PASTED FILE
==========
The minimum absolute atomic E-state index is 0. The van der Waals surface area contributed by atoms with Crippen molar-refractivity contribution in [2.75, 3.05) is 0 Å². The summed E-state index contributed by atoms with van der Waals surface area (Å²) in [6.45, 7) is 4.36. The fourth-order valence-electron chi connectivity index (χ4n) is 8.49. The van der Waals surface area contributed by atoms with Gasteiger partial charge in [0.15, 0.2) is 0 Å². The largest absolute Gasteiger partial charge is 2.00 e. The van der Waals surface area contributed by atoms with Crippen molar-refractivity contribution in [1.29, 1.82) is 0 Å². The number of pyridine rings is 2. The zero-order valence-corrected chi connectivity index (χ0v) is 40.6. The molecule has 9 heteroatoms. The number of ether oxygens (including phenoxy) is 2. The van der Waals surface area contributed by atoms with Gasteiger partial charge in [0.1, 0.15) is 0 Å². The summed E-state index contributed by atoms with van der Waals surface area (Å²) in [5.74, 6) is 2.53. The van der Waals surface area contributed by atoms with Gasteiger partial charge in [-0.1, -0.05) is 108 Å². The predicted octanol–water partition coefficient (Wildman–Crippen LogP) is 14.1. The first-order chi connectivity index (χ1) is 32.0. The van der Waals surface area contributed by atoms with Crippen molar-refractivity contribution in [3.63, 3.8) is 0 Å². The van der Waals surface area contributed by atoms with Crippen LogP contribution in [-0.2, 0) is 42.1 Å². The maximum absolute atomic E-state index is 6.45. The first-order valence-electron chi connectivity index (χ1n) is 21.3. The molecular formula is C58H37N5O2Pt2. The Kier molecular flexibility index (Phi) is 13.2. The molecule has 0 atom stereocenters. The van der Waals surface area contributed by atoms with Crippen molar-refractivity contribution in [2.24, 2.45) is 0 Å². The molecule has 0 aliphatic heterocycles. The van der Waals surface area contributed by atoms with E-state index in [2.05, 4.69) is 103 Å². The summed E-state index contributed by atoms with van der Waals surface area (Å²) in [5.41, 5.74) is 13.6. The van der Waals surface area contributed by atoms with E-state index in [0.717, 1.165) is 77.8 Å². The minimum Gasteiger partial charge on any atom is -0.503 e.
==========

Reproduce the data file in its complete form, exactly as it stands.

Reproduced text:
The minimum absolute atomic E-state index is 0. The van der Waals surface area contributed by atoms with Crippen molar-refractivity contribution in [2.75, 3.05) is 0 Å². The summed E-state index contributed by atoms with van der Waals surface area (Å²) in [6.45, 7) is 4.36. The fourth-order valence-electron chi connectivity index (χ4n) is 8.49. The van der Waals surface area contributed by atoms with Gasteiger partial charge in [0.15, 0.2) is 0 Å². The largest absolute Gasteiger partial charge is 2.00 e. The van der Waals surface area contributed by atoms with Crippen molar-refractivity contribution in [1.29, 1.82) is 0 Å². The number of pyridine rings is 2. The zero-order valence-corrected chi connectivity index (χ0v) is 40.6. The molecule has 9 heteroatoms. The number of ether oxygens (including phenoxy) is 2. The van der Waals surface area contributed by atoms with Gasteiger partial charge in [0.1, 0.15) is 0 Å². The summed E-state index contributed by atoms with van der Waals surface area (Å²) in [5.74, 6) is 2.53. The van der Waals surface area contributed by atoms with Gasteiger partial charge in [-0.1, -0.05) is 108 Å². The predicted octanol–water partition coefficient (Wildman–Crippen LogP) is 14.1. The first-order chi connectivity index (χ1) is 32.0. The van der Waals surface area contributed by atoms with Crippen molar-refractivity contribution in [3.63, 3.8) is 0 Å². The van der Waals surface area contributed by atoms with Crippen LogP contribution in [-0.2, 0) is 42.1 Å². The maximum absolute atomic E-state index is 6.45. The first-order valence-electron chi connectivity index (χ1n) is 21.3. The molecular formula is C58H37N5O2Pt2. The Kier molecular flexibility index (Phi) is 13.2. The molecule has 0 atom stereocenters. The van der Waals surface area contributed by atoms with Crippen molar-refractivity contribution in [2.24, 2.45) is 0 Å². The molecule has 0 aliphatic heterocycles. The van der Waals surface area contributed by atoms with E-state index in [2.05, 4.69) is 103 Å². The summed E-state index contributed by atoms with van der Waals surface area (Å²) in [5.41, 5.74) is 13.6. The van der Waals surface area contributed by atoms with E-state index in [0.717, 1.165) is 77.8 Å². The minimum Gasteiger partial charge on any atom is -0.503 e.